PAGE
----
Photo: WWE

7. Savio Vega
No…not WWF Savio Vega, but New Japan Savio Vega. Maybe one of the most underrated workers in the island, Savio Vega is responsible for a dozen of careers and has on the most interesting runs in Puerto Rican wrestling history. Starting in the mid-1980s, Vega was amazed by the notorious “Titanes en el Ring” show. Jose Rivera – Savio’s real name –started as an enhancement talent for CSP. He would the get experience by going to Mid-South Wrestling, were he wrestled as El Corsario. Vega would come back to the island with a fresh gimmick, knowns TNT “El Hombre Dinamita” (The Dynamite Man). His mysterious aura and vivid red and black face paint would gather the attention of Puerto Rican audience. Deemed as the #3 babyface – behind Gonzalez and Colon – TNT would have feuds against the likes of Leo Burke, Mr. Pogo and Rip Rogers. But it was in the early 90s that his character would explode, turning heel against Carlos Colon and having a series of epic matches, especially in the Anniversary of those years – Puerto Rico’s version of WrestleMania. Vega would be a regular in All Japan Pro Wrestling and later in New Japan Pro Wrestling, teaming with the likes of Scott Norton and The Great Mutah. He would then have a run in the World Wrestling Federation, starting as Kwang, but then gaining the Savio Vega character, even being a key part of “Stone Cold” Steve Austin’s rise to the wrestling world. Vega would later transition to his own promotion, alongside Victor Quiñones, forming the IWA Puerto Rico and beginning a “boom” in the island that wasn’t seen since the fall of the industry in the late 1980s.

6. Chicky Starr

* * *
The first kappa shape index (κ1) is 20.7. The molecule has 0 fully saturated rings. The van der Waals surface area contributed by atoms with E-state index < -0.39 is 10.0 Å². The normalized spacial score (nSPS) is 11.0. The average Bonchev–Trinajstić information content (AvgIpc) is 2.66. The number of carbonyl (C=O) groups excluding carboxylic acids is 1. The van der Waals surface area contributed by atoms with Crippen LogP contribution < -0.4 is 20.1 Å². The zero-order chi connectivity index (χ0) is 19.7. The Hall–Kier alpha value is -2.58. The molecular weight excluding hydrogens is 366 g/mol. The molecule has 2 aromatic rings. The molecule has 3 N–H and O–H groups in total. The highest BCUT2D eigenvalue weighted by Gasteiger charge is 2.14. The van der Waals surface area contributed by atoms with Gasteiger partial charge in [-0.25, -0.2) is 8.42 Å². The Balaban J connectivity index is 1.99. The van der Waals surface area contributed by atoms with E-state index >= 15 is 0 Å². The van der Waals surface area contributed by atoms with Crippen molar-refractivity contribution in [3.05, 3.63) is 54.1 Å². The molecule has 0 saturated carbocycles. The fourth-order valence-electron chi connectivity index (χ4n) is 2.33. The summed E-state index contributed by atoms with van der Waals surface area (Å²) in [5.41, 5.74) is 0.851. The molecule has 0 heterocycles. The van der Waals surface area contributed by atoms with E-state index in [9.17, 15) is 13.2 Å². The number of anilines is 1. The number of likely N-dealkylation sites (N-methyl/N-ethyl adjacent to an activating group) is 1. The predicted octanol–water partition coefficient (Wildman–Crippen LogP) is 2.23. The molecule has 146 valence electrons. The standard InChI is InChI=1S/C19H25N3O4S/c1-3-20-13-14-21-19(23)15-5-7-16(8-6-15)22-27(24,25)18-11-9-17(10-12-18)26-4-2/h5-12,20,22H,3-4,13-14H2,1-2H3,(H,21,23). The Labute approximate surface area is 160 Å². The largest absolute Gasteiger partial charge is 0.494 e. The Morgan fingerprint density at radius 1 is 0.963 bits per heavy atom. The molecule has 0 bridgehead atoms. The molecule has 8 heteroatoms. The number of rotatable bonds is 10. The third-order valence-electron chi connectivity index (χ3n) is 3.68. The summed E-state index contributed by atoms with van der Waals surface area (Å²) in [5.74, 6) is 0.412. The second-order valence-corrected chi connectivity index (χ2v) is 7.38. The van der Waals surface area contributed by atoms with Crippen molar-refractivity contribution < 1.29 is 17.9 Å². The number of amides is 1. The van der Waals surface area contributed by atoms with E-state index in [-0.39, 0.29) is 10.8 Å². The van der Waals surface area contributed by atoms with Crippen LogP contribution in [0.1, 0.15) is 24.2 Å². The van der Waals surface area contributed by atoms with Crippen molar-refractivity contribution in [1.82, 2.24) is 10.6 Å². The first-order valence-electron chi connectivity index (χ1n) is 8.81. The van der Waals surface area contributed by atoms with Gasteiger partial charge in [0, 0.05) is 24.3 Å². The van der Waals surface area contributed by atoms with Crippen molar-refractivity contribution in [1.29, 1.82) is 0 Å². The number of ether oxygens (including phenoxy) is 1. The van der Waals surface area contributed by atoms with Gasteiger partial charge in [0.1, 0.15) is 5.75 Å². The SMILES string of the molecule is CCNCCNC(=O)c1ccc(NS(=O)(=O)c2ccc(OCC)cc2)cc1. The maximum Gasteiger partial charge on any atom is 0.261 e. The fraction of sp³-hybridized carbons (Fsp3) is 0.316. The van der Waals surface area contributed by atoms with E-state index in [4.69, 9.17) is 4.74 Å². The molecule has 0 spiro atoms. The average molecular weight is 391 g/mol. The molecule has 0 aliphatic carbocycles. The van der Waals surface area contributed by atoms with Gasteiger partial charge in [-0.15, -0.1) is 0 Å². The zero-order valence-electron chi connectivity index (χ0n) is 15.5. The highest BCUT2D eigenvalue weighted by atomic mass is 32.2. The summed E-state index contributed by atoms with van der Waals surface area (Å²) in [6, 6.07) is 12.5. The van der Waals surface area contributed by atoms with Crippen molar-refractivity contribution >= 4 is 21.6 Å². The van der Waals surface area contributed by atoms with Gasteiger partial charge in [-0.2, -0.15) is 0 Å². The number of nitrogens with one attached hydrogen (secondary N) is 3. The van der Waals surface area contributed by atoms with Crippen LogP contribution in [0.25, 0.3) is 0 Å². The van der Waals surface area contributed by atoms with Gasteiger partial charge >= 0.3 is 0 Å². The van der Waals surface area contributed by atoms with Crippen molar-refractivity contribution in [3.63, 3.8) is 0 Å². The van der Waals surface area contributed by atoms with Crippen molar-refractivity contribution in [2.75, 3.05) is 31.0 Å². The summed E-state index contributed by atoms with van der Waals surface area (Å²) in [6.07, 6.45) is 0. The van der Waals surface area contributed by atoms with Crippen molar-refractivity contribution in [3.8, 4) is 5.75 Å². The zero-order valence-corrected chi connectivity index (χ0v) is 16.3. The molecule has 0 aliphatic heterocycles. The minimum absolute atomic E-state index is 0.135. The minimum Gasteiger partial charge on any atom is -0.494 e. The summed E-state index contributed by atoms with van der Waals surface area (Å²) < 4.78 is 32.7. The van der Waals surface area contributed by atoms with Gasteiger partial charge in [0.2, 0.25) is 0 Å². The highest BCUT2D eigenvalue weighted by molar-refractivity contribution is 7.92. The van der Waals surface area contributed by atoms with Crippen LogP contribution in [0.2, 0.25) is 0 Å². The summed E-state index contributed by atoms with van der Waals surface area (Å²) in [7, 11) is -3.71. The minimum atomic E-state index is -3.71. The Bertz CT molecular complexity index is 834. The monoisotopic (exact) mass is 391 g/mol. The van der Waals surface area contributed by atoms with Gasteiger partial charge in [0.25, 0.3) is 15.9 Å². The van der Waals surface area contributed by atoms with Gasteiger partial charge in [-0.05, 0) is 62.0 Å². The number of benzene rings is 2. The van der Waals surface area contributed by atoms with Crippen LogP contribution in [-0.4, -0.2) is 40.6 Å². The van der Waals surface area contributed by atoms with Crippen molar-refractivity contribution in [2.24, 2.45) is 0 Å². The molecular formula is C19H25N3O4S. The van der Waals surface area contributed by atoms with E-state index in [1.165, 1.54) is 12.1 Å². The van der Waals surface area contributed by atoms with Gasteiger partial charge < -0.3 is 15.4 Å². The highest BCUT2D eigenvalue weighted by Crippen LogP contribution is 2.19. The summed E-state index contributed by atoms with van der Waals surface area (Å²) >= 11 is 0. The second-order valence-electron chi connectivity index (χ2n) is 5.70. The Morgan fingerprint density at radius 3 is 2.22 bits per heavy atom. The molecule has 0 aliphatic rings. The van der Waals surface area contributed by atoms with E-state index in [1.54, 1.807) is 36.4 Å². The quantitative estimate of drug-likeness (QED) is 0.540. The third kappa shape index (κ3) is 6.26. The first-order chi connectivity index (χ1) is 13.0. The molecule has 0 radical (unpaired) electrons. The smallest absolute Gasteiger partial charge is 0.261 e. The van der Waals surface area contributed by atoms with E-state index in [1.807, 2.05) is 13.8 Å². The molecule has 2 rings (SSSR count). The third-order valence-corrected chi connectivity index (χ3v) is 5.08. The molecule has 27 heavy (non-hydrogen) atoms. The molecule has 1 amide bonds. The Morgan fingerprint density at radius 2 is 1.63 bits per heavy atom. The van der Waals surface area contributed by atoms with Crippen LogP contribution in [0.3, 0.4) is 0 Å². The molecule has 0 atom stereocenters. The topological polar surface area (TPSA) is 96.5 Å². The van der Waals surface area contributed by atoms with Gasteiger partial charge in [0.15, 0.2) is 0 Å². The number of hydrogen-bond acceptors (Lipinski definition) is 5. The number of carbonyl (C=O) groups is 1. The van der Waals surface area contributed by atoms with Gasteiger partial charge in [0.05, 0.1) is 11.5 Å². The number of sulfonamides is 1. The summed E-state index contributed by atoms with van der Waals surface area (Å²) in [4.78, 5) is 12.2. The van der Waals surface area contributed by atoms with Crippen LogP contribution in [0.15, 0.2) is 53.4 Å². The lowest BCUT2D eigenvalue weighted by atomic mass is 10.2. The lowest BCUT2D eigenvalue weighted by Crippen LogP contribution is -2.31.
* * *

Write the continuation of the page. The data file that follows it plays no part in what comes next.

When your name becomes synonymous with the word cheater, you know that you’re doing the best heel work of your life. Dubbed “El Rey de la Lucha Libre” (The King of Pro Wrestling), José Laureano – Chicky’s real name – has a special place in most fans heart. His heel tactics were hated, his talk was the most fluent of all and his convincing method made the best babyfaces of that era turned heel in the most despicable ways. Remember Hercules Ayala’s heel turn? Chicky Starr was hugely responsible for that being a success. Starr started in Vega Alta alongside another old legend of the business El Profe, they would team regularly in Canada for the Stampede Promotion. It was in Puerto Rico, when Starr would surge out of the mid card with a betrayal to huge babyface at the time Invader I. With the biggest heel turn of that decade, Starr will ascend as the top heel of the Capitol Sport Promotions, responsible – in kayfabe – for bringing the top North American heels to the island like Stan Hansen, “Sadistic” Steve Strong, Abdullah The Butcher, and putting them against his nemesis Carlos Colon and Jose Gonzalez. Even in his heel managerial role, Starr found success in the tag team division with his “kayfabe” cousin Ron Starr, both would end up winning 4 Tag Team Championships in the WWC – 2 North American Tag Team Championships and 2 World Tag Team Championships. Starr heel tactics would start a phrase in Puerto Rico, whenever someone deal you bad or played you dirty, “Estás bregando a los Chicky Starr” (Your dealing Chicky Starr) was a recurring expression. After WWC, Starr would have other runs with his famous Starr Coporation – alongside decease legend Victor the Bodyguard – with the American Wrestling Federation and the International Wrestling Association. Many fans in the island and historians of the business consider Starr as the greatest heel in Puerto Rican wrestling history.